How much money would be saved if one high-risk person was prevented from contracting HIV in the United States? A new study led by a researcher at Weill Cornell Medical College and published online on Feb. 24 in Medical Care, answers this question: from $229,800 to $338,400, depending on the continuity of treatment.
|Dr. Bruce Schackman |
Photo credit: John Abbott
The researchers projected these amounts by estimating the lifetime medical costs in people both with and without HIV, assuming that the HIV-infection occurred at age 35. The study's results, which will be presented on Feb. 25 at the annual Conference on Retroviruses and Opportunistic Infections (CROI) in Seattle, Wash., will be used by fiscal planners and public health advocates as they evaluate current prevention programs and make decisions about resource allocation. One relatively new — and expensive — HIV prevention option is Pre-exposure Prophylaxis (PrEP), which is targeted at high-risk individuals and uses a medication that is also part of some HIV treatment regimens.
"This study shows the continued value of HIV prevention, even in an era when people effectively treated with HIV medications can have a close-to-normal life expectancy," said Dr. Bruce Schackman, the Saul P. Steinberg Distinguished Professor of Psychiatry and Public Health at Weill Cornell Medical College and lead author of the study. "There is still significant value in avoiding infection, from both cost and quality of life points of view."
"Recently, there has been an increased focus on new HIV prevention approaches," continued Dr. Schackman, who is also a professor of healthcare policy and research and a professor of healthcare policy and research in medicine. "That focus on prevention approaches, including the use of PrEP, led to our interest in determining the value of preventing an HIV infection."
In a 2006 study on the same topic, Dr. Schackman's team found that the lifetime medical cost of care for people with HIV, beginning at the time of infection, was $361,400 in today's dollars. While that finding was seen as a benchmark for evaluating HIV treatment and prevention, updated estimates revealed that the costs differ depending on when people with HIV enter treatment and how consistently they stay in treatment. After subtracting medical costs that the authors projected would have occurred anyway without HIV infection, the potential savings are lower than the previous estimate. This is because people with HIV are now living longer and have many of the same medical care costs as people without HIV.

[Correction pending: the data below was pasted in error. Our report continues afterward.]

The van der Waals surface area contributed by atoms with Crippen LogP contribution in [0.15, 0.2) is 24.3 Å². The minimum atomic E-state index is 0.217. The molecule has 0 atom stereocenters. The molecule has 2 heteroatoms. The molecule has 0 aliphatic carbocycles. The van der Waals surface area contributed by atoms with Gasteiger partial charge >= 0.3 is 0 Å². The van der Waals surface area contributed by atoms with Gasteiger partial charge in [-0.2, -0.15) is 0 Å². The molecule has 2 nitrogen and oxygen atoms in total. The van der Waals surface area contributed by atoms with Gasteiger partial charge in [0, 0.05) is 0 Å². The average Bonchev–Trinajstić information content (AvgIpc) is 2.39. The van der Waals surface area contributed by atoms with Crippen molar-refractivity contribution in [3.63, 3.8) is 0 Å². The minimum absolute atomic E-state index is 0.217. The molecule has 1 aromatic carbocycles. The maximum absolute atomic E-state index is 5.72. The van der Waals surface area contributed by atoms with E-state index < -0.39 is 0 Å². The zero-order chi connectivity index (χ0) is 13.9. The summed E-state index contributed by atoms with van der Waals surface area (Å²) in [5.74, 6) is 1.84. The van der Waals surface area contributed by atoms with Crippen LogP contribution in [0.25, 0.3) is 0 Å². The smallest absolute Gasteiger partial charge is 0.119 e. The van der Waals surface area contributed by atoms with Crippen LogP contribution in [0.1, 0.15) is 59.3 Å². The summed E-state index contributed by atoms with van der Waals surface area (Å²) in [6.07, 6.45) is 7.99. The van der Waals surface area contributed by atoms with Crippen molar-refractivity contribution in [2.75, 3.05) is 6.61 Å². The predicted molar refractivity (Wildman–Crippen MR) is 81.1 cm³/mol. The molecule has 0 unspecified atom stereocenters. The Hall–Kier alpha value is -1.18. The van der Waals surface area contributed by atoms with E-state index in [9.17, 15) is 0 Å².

To reach the new figures, the study team, including researchers from Brigham and Women's and Massachusetts General Hospital in Boston and Johns Hopkins School of Medicine and the U.S. Agency for Healthcare Research and Quality, used the Cost-Effectiveness of Preventing AIDS Complications (CEPAC) model coupled with the data from the HIV Research Network (HIVRN) to project life expectancy and costs among HIV-infected persons in the U.S.
The new study consists of two types of analyses: a base case and sensitivity analyses, all tracking individuals from the age of 35 until death. The base case represents current care patterns, where patients often don't enter care as soon as they become infected and don't always follow their treatment regimens consistently or are lost from care. The sensitivity analyses, on the other hand, include a best-case scenario in which the infected individual receives antiretroviral therapy immediately and is never lost from care.
The base case resulted in a lifetime medical cost with HIV of $326,500. The best-case scenario found a lifetime medical cost with HIV of $435,200. The average lifetime medical cost for similar people without HIV was estimated at $96,700.
"Effective treatments have increased life expectancy after HIV infection to levels near those of non-infected individuals," noted Dr. Kelly Gebo, a co-senior author of the study and a professor of medicine and public health and the vice provost for education at Johns Hopkins University. "In fact, deaths from non-AIDS-related causes now exceed deaths from AIDS for those with HIV in the United States."
"As treatments becomes more effective, people with HIV will stay on them and live longer, thereby incurring greater medical costs," said another co-senior author, Dr. Elena Losina, a professor of orthopedic surgery at Harvard Medical School and an associate professor of biostatistics at the Boston University School of Public Health. "The more effective the treatment is, the greater the medical cost saving is for preventing the disease in the first place."